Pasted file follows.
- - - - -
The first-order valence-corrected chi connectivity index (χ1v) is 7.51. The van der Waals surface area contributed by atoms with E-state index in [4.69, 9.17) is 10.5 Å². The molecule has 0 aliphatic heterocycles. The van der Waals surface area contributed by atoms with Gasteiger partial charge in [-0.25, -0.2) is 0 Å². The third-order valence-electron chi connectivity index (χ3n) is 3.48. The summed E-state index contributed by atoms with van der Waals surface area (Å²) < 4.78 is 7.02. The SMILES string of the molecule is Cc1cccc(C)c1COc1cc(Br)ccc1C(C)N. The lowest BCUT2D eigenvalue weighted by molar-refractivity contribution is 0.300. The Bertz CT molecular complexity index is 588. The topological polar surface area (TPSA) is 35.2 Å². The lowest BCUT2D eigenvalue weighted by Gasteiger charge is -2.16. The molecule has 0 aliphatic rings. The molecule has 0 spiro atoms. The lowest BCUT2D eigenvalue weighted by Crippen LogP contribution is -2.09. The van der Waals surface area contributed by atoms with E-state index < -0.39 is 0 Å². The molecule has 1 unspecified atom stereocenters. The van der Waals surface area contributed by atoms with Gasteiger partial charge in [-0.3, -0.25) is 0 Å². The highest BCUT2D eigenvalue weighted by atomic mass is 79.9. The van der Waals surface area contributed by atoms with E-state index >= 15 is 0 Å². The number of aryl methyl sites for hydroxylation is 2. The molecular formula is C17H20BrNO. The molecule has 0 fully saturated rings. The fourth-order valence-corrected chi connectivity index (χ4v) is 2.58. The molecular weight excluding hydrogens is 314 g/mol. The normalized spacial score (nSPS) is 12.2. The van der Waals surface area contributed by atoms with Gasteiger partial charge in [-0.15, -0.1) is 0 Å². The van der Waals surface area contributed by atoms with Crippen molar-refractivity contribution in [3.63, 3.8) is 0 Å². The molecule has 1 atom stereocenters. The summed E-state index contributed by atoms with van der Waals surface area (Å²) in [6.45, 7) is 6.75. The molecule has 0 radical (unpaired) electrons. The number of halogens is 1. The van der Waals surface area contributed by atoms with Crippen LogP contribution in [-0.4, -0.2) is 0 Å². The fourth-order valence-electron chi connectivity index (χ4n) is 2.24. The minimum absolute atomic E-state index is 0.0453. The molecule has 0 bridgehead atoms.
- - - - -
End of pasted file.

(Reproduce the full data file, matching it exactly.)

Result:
The first-order valence-corrected chi connectivity index (χ1v) is 7.51. The van der Waals surface area contributed by atoms with E-state index in [4.69, 9.17) is 10.5 Å². The molecule has 0 aliphatic heterocycles. The van der Waals surface area contributed by atoms with Gasteiger partial charge in [-0.25, -0.2) is 0 Å². The third-order valence-electron chi connectivity index (χ3n) is 3.48. The summed E-state index contributed by atoms with van der Waals surface area (Å²) < 4.78 is 7.02. The SMILES string of the molecule is Cc1cccc(C)c1COc1cc(Br)ccc1C(C)N. The lowest BCUT2D eigenvalue weighted by molar-refractivity contribution is 0.300. The Bertz CT molecular complexity index is 588. The topological polar surface area (TPSA) is 35.2 Å². The lowest BCUT2D eigenvalue weighted by Gasteiger charge is -2.16. The molecule has 0 aliphatic rings. The molecule has 0 spiro atoms. The lowest BCUT2D eigenvalue weighted by Crippen LogP contribution is -2.09. The van der Waals surface area contributed by atoms with E-state index < -0.39 is 0 Å². The molecule has 1 unspecified atom stereocenters. The van der Waals surface area contributed by atoms with Gasteiger partial charge in [-0.3, -0.25) is 0 Å². The highest BCUT2D eigenvalue weighted by atomic mass is 79.9. The van der Waals surface area contributed by atoms with E-state index >= 15 is 0 Å². The number of aryl methyl sites for hydroxylation is 2. The molecular formula is C17H20BrNO. The molecule has 0 fully saturated rings. The fourth-order valence-corrected chi connectivity index (χ4v) is 2.58. The molecular weight excluding hydrogens is 314 g/mol. The normalized spacial score (nSPS) is 12.2. The van der Waals surface area contributed by atoms with Gasteiger partial charge in [-0.15, -0.1) is 0 Å². The van der Waals surface area contributed by atoms with Crippen molar-refractivity contribution in [3.63, 3.8) is 0 Å². The molecule has 1 atom stereocenters. The summed E-state index contributed by atoms with van der Waals surface area (Å²) in [6.45, 7) is 6.75. The molecule has 0 radical (unpaired) electrons. The number of halogens is 1. The van der Waals surface area contributed by atoms with Crippen LogP contribution in [-0.4, -0.2) is 0 Å². The fourth-order valence-electron chi connectivity index (χ4n) is 2.24. The minimum absolute atomic E-state index is 0.0453. The molecule has 0 bridgehead atoms.